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Dog Files Viewpoint: Q & A No.2 with Dog Trainer, Lon L. Flewelling

Q and A with Dog Trainer, Lon L. Flewelling

By Lon L. Flewelling For The Dog Files

Q and A No.2 with Lead Dog, Lon L. Flewelling of Lead Dog Services in Denver;
This month I address, 1.) Chewing woodwork 2.) Alpha dogs 3.) Dog attacking lawn mower and weed trimmer 4.) Introducing new puppy to household

Have you any ideas on how to treat an Australian stumpy-tailed Cattle dog who has ADHD??? I haven’t got much of my house left.

Lon L. Flewelling:
In my opinion I don’t believe that they actually have adhd. I believe it’s more that the active, pent up herding and working dog breeds exhibit the same symptoms as what we might think is ADHD.

I recommend LOTS of activity to drop the energy level, then add a great deal of short session training, i.e. making them use their brain in sit/stay, stop and automatic sit at stop signs, direction changes during walks, etc. I believe these will have successful results to alleviate the symptoms.

Also, some dogs react to preservatives in commercial foods that can interact with their chemistry to produce the same symptoms as well. So a higher quality, good blend of proteins and fiber.

I suggest that you slowly introduce any new food over a two week period starting with 3/4 of their current food, 1/4 of the new food to allow their systems to adjust to the change without adverse reactions. every couple of days adjust the quantity of old to new increasing the new slightly until you are feeding all new food.

I had a great and interesting question and answer conversation with Bob Mattice, a fellow trainer and president of The Doggie Door in Innisfall, AB, Canada;

I have a client now that wants me to temperament test her dog. This big English mastiff got into it with an Alpaca, and ripped its ears off, and it wasn’t pretty. Now the farmers are suing her and trying to charge this dog as a dangerous breed. So i have a few friends that do this type of work also and we sort of consult each other. I tested this dog harshly and everything last night and couldn’t get him to show any signs of aggression. Next thing I plan with him is some exposure training with live stock. I have set her up with some strict obedience training, and serious energy draining exercise. What types of test would you test for with something like this???

I usually start with a fence line test just to watch for the body language and posturing that come with general aggression whether livestock or other dogs and even humans. Obviously there can be fence aggression/territory issues that can throw off the ‘test’ but safety first. On lead walking passes within close proximity of the animals, if possible with the stock walking opposite direction getting closer each pass while watching for the same language and posture. These usually allow interception and correction should any issues arrive and gives and idea of what may be the trigger to the event as well. Does anybody know what lead up to the aggression? i.e. any actions from the alpaca, previous agitation from another source, etc?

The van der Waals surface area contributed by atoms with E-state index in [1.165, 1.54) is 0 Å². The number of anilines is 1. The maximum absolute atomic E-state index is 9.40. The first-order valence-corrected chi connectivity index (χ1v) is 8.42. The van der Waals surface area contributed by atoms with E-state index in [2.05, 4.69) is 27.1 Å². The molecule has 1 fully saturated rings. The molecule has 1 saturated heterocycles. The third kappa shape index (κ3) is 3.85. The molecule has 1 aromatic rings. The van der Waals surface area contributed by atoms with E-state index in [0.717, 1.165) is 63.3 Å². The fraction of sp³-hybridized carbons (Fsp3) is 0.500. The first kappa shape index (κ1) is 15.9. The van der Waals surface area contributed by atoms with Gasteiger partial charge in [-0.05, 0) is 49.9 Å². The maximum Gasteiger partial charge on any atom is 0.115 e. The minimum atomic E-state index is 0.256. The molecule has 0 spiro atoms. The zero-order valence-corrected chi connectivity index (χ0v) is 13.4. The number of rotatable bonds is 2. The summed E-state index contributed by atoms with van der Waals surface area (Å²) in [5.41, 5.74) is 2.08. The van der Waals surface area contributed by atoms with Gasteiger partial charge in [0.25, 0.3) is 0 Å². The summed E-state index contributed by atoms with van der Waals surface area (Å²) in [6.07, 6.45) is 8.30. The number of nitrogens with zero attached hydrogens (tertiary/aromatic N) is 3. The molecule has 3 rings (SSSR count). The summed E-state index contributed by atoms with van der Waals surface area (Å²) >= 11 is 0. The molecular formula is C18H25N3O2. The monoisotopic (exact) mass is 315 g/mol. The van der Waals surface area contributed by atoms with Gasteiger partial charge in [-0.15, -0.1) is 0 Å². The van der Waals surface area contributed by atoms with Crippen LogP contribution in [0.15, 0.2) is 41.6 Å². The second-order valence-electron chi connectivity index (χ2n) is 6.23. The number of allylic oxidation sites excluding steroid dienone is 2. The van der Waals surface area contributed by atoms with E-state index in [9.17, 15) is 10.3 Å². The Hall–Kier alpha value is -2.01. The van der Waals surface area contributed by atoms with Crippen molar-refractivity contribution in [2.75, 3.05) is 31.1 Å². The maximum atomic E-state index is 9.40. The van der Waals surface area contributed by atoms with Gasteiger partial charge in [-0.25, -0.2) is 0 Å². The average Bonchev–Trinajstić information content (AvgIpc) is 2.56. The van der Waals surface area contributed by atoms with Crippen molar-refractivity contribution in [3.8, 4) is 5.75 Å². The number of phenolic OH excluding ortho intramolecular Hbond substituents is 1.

Yeah exactly. I did just that with all sorts of dogs going at him at the fence and he corrected out of any reaction so easily. He does show fear reaction tho, where he tries to bolt a couple of times but after walking him and working through that he was a million times better than when we first started the walk. He doesn’t pull on the leash for me one bit. He corrects extremely well for a dog that gets zero exercise or structure. Thats just it no one knows what set him off. the farmer just saw the end and chased him off.

Given that they are generally a guard dog prone to warning and tend to hold an intruder at bay rather than attack I wonder if there is an outside reason or source that made it take action…

With the way he seems fearful towards some things, do you think the Alpaca came after him maybe and he just reacted to its attack??

I really do believe that’s a solid possibility as to what happened, ‘mouse in the corner’ reaction. The Alpaca being taller and if unshorn look much like a really big dog. They can be somewhat aggressive themselves and tend to spit, kick and brae at an intruder, all misconstrued as aggressive canine behavior to the uneducated dog.

He was also with another dog that stayed outside the fence and usually runs up and down but never has he gone in before. So he may have gotten the Alpaca’s going before my guy went in the fenced area too.
I’m so glad that you seem to be on the exact same thinking mode as I am too with this case.

Using the information available as ‘evidence’ if you will, it seems that the reason it happened is solid. That makes it workable as well. The strong, but gently assertive leadership approach coupled with much needed activity approach should bring good results.

Lon L. Flewelling was born the middle and most charming of three boys in rural Minnesota where he spent many formative hours on family farms directly interacting with animals nearly from day one. Since his youth he enjoyed the gift and magic of close communication abilities particularly with dogs. Lon followed his gift into the world of wolf studies to further develop my passion and abilities to understand canines and their communications with each other and humans. He is a perpetual student of canines and sees no end to the absorption of canine knowledge.

“Lon L. Flewelling is the human owner’s manual on how to operate your dog in Denver!”
-Shasta Michaels-

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